Jack Canfield’s books and training programs have changed the lives of people around the world. I started by listening to this book on audio from Audible.com a few months ago. However, I found the book so valuable that I was happy to go on and buy the 10th anniversary edition in book form.

                          The principles in the book – such as “Take 100% responsibility for your life” – are absolutely essential for leaders to absorb and practice. The book combines both foundation principles (e.g. on goal setting, visualization etc) and tactical recommendations on networking and advice to help you achieve your financial goals.

                          Buy “The Success Principles” from Amazon.

                          13. “The Innovators: How a Group of Hackers, Geniuses, and Geeks Created the Digital Revolution” by Walter Isaacson

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                          The Innovators Book Cover

                            As leaders, we regularly make use of digital technology. Yet, do you ever wonder where all our technological marvels came from? In this sweeping book of history, Isaacson introduces the reader to the many innovators that made the digital age possible.

                            For leaders, the greatest lesson from this book is how often teams and cooperation made a difference. Very few technologies of note were solely created and promoted by a single individual – that means we can all do to improve our team work skills.

                            Buy “The Innovators” on Amazon.

                            14. “The Five Dysfunctions of a Team” by Patrick Lencioni

                            The Five Dysfunctions of a Team

                              What comes to mind when you think of teams? Do you think of a group of people coming together to achieve a challenging program? Or, do you think of a group that struggles to get real work done?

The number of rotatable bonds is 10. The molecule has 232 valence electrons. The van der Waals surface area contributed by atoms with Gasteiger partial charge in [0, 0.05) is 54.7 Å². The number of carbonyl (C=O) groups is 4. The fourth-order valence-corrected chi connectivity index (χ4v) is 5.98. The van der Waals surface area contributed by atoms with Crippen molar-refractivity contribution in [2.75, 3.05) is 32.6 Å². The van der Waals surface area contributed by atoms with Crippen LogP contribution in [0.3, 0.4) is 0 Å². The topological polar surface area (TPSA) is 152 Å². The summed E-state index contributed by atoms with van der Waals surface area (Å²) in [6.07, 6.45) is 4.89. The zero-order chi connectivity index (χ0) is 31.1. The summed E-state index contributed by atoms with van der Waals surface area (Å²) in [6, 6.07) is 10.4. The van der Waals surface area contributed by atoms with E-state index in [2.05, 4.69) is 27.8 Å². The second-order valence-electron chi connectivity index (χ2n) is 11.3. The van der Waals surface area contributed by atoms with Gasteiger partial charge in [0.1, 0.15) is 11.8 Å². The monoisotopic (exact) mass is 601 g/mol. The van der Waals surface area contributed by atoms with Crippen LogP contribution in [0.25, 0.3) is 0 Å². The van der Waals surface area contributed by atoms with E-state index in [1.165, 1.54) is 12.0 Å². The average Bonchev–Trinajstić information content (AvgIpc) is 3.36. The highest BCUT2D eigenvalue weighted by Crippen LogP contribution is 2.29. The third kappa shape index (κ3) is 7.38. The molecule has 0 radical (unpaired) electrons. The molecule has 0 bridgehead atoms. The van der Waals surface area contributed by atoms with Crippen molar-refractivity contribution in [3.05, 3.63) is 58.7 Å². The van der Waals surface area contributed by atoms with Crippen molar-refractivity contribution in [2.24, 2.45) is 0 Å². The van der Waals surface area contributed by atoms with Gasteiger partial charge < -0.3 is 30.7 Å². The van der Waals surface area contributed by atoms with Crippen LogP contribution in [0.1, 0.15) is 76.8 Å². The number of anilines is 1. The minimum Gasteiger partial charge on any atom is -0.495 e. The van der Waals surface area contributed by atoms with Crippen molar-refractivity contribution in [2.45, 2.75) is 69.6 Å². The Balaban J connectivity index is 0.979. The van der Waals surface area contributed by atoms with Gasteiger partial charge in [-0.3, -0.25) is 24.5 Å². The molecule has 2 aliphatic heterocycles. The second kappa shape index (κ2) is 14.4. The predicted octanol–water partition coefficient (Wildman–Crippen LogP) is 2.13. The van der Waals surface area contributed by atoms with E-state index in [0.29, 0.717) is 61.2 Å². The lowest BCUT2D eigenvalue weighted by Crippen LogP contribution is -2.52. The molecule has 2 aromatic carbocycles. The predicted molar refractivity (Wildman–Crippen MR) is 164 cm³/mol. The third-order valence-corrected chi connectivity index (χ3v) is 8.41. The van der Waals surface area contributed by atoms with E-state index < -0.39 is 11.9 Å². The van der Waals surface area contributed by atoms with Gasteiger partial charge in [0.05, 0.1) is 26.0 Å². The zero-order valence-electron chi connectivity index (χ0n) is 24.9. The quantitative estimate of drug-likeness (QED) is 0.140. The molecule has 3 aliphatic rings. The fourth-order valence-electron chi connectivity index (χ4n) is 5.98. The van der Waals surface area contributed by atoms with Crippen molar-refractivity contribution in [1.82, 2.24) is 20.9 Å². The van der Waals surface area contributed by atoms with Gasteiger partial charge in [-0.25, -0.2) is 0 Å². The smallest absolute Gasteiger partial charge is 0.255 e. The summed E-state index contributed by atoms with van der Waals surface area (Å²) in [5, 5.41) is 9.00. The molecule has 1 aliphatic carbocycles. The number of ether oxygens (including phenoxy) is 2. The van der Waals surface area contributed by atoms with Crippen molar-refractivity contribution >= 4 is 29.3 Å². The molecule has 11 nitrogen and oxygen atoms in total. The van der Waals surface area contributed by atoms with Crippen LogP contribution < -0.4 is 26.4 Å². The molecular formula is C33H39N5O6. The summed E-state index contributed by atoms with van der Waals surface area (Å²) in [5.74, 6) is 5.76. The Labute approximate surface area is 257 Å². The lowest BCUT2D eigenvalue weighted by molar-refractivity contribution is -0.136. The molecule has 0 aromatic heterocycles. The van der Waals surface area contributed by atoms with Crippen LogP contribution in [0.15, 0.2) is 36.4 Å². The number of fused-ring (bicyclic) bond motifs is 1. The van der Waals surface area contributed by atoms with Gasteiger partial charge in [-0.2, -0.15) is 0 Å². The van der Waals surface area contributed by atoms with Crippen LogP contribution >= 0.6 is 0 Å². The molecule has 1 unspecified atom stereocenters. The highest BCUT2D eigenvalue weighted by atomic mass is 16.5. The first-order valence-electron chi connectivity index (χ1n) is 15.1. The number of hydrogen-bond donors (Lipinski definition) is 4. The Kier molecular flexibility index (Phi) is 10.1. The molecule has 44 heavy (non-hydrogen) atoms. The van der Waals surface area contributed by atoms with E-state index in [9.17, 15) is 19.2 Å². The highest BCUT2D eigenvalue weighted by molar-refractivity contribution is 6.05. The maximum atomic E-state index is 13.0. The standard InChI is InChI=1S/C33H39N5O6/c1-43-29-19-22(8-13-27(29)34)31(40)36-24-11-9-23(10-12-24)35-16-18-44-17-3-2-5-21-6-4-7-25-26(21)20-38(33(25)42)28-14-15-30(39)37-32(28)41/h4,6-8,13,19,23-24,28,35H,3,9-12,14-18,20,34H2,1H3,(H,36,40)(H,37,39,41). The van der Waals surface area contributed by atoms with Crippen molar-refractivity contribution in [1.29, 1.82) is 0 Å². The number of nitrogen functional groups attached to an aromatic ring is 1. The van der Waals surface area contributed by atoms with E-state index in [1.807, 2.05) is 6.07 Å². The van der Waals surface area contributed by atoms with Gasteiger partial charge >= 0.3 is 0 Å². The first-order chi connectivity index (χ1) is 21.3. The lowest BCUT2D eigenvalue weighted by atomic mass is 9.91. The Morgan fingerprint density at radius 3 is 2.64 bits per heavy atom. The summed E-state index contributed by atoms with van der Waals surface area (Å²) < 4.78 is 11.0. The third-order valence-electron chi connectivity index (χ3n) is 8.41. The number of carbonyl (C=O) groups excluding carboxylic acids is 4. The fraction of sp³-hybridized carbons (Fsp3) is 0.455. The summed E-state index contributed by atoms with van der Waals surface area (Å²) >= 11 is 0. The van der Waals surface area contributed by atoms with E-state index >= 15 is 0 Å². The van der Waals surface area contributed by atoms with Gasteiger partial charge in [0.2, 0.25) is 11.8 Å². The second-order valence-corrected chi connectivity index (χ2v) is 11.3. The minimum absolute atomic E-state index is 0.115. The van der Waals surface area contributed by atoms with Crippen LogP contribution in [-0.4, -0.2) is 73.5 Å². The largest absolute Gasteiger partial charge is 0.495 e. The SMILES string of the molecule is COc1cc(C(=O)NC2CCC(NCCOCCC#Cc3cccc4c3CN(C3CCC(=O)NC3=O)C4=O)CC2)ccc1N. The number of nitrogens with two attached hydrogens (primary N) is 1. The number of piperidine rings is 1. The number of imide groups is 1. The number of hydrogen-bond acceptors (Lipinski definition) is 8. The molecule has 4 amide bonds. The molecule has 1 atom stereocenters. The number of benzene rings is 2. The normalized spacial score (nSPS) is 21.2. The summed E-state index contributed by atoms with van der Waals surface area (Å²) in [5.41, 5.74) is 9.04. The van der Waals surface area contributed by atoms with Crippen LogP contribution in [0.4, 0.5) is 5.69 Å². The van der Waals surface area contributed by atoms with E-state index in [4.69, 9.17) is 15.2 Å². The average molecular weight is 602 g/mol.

When you lead people, especially if you are a leader of leaders, mastering the art of team work matters. Lencioni explains the factors that prevents teams from operating at a high level, such as a fear of results and a lack of trust.

                              If you struggle with most business books, you will probably enjoy Lencioni’s style. He shares his principles through stories that are engaging and entertaining to read.

                              Buy “The Five Dysfunctions of a Team” from Amazon.

                              15. “How to Win Friends & Influence People” by Dale Carnegie

                              How To Win Friends and Influence People

                                This classic book appears on many lists of top business books for a good reason. It is an excellent introduction to the people skills leaders need. Modern readers may find some of the language and examples in the book out of date, but do not let that stop you from reading.

                                Carnegie’s book offers great tips to help you relate to other people (especially helpful if you are in sales or management). After all, making that connection with other people is a key leadership quality.

                                Buy “How To Win Friends and Influence People” on Amazon.

                                Featured photo credit: Untitled/ Joe St.Pierre via flickr.com

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                                Bruce Harpham

                                Bruce Harpham is a Project Management Professional and Founder and CEO of Project Management Hacks.

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                                Last Updated on September 20, 2018

                                8 Ways to Train Your Brain to Learn Faster and Remember More

                                8 Ways to Train Your Brain to Learn Faster and Remember More

                                You go to the gym to train your muscles. You run outside or go for hikes to train your endurance. Or, maybe you do neither of those, but still wish you exercised more.

                                Well, here is how to train one of the most important parts of your body: your brain.

                                When you train your brain, you will:

                                • Avoid embarrassing situations. You remember his face, but what was his name?